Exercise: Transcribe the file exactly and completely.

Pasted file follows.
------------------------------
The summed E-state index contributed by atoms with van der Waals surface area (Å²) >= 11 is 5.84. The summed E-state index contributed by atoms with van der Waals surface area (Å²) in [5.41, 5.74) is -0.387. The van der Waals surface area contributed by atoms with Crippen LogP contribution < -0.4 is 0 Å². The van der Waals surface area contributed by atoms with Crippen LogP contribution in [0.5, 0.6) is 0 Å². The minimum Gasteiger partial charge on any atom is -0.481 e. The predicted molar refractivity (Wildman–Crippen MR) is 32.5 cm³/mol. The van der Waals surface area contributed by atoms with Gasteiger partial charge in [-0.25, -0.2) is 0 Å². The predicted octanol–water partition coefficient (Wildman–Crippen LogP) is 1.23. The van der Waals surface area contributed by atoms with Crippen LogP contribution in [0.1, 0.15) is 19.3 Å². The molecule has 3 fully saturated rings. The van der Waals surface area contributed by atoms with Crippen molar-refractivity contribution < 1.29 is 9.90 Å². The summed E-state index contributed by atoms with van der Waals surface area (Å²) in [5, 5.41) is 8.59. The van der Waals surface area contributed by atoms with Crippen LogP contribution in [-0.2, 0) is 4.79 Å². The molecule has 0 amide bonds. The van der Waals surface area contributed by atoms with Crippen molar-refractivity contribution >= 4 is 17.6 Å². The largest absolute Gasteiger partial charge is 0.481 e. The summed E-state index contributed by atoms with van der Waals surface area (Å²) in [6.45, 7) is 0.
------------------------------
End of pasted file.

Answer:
The summed E-state index contributed by atoms with van der Waals surface area (Å²) >= 11 is 5.84. The summed E-state index contributed by atoms with van der Waals surface area (Å²) in [5.41, 5.74) is -0.387. The van der Waals surface area contributed by atoms with Crippen LogP contribution < -0.4 is 0 Å². The van der Waals surface area contributed by atoms with Crippen LogP contribution in [0.5, 0.6) is 0 Å². The minimum Gasteiger partial charge on any atom is -0.481 e. The predicted molar refractivity (Wildman–Crippen MR) is 32.5 cm³/mol. The van der Waals surface area contributed by atoms with Gasteiger partial charge in [-0.25, -0.2) is 0 Å². The predicted octanol–water partition coefficient (Wildman–Crippen LogP) is 1.23. The van der Waals surface area contributed by atoms with Crippen LogP contribution in [0.1, 0.15) is 19.3 Å². The molecule has 3 fully saturated rings. The van der Waals surface area contributed by atoms with Crippen molar-refractivity contribution < 1.29 is 9.90 Å². The summed E-state index contributed by atoms with van der Waals surface area (Å²) in [5, 5.41) is 8.59. The van der Waals surface area contributed by atoms with Crippen LogP contribution in [-0.2, 0) is 4.79 Å². The molecule has 0 amide bonds. The van der Waals surface area contributed by atoms with Crippen molar-refractivity contribution >= 4 is 17.6 Å². The largest absolute Gasteiger partial charge is 0.481 e. The summed E-state index contributed by atoms with van der Waals surface area (Å²) in [6.45, 7) is 0.